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Front Page » February 10, 2004 » Local News » DWR Reports Elk Herd Numbers on the Manti Forest
Published 3,909 days ago

DWR Reports Elk Herd Numbers on the Manti Forest


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Emery County Commissioners met in commission meeting on Feb. 3. Derris Jones from the Division of Wildlife Resources expressed his appreciation to Emery County Sheriff Lamar Guymon for the support and assistance of the sheriff's office during the recent death of Officer Kip Draper from their division. Jones introduced Wade Paskett who is the new damage specialist for the division. He said the division has plans for the coal bed methane mitigation funds with projects in the Mohrland area for a pinion/juniper push to make more winter range for deer and elk. Plans are also being made to mow down a 500 acre previously chained region around Poison Springs Bench.

A wildfire last summer on the Wilcox acquisition will be reseeded. Part of the area is within a wilderness study area and will be seeded by flight, but part of the area will undergo mechanical treatment to bury the seed. The big horn sheep have been surveyed and the north San Rafael showed about the same numbers as two years ago, but the south dropped considerably and could be due to the drought or a new counter. The Manti has been over objective in elk numbers and is now closer to objective than two years ago. Total elk counted in the Manti herd was 6,990, which is down 1,259 animals from 2001. This area includes north Fish Lake, south Muddy, north Muddy/Ferron, South Horn, North Horn, Trail Mountain, East Mountain, Candland Mountain, Gentry Mountain, Gordon

Creek/Castle Valley, Spring Canyon, Price Canyon/Scofield, Starvation, Spanish Fork Canyon, and West Side.

Cattlemen and ranchers were also given a spot on the helicopter this year to observe the elk herd counting and Commissioner Ira Hatch expressed appreciation to Jones for working with the ranchers to make this happen.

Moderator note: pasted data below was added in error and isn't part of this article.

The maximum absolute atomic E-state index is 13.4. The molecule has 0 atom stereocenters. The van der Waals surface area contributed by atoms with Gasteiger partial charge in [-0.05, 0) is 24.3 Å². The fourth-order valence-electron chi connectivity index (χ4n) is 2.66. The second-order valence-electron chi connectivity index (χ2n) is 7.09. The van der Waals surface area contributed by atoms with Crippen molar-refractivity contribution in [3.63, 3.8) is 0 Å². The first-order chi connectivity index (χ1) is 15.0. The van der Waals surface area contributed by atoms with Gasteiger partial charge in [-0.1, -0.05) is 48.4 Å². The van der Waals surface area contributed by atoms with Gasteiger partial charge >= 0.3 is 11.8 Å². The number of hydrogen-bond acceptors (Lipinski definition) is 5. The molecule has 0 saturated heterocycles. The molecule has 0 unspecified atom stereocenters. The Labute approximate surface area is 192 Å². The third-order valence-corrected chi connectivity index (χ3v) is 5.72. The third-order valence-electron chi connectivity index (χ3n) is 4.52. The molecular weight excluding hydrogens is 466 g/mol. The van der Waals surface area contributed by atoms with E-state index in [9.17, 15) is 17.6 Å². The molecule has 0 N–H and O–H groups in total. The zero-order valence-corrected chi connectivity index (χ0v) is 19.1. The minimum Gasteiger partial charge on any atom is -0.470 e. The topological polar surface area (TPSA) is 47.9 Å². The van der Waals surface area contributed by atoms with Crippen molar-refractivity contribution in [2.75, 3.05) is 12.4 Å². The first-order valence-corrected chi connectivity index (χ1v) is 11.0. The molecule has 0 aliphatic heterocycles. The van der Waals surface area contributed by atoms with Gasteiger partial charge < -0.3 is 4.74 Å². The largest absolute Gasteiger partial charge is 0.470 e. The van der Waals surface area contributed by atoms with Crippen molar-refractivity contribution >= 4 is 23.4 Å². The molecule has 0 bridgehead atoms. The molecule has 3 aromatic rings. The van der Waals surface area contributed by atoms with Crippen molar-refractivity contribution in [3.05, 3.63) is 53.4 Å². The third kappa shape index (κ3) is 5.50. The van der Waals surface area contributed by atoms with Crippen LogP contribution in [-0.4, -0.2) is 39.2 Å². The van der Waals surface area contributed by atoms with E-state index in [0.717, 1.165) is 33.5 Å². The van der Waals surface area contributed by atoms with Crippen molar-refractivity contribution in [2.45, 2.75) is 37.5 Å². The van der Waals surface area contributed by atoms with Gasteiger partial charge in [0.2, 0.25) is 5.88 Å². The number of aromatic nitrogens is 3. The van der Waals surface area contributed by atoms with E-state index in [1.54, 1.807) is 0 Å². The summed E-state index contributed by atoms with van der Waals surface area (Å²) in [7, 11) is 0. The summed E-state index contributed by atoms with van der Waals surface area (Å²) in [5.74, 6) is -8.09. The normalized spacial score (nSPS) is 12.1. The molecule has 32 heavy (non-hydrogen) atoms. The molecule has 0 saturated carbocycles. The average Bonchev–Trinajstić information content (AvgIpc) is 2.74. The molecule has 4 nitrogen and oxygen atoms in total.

Turkeys will be released in the San Juan and Henry Mountains reported Jones and the deer seem to be doing well through the winter and he hopes a good winter will help turn around the decline in the deer population. The DWR is going to take bids on a permanent trap at Duck Fork Reservoir for the Colorado Cutthroat trout and they hope that project will be complete by fall. Five thousand tiger trout will be placed in Duck Fork each year for anglers to catch, but the Colorado cutthroat are being raised there as a brood lake operation. The lake will be opened this year for the catch of the tiger trout which Jones pointed out will only be six-eight inch fish this year. Plans are also underway to make the lake handicap accessible.

The new low water boat ramp at Joes Valley has been approved and the total package is $190,000 which will come from partnerships and the excise tax on motor boat fuels.

The aquatics department will also be working with the boreal toad on North Horn Mountain. In the middle of May shocking will occur at Millsite to monitor fish. Habitat projects will also take place at Wrigley Springs and Mary's Lake. At Wrigleys, they will fence the spring and at Mary's Lake they will pipe the spring to help ensure that more water gets into these bodies of water.


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February 10, 2004
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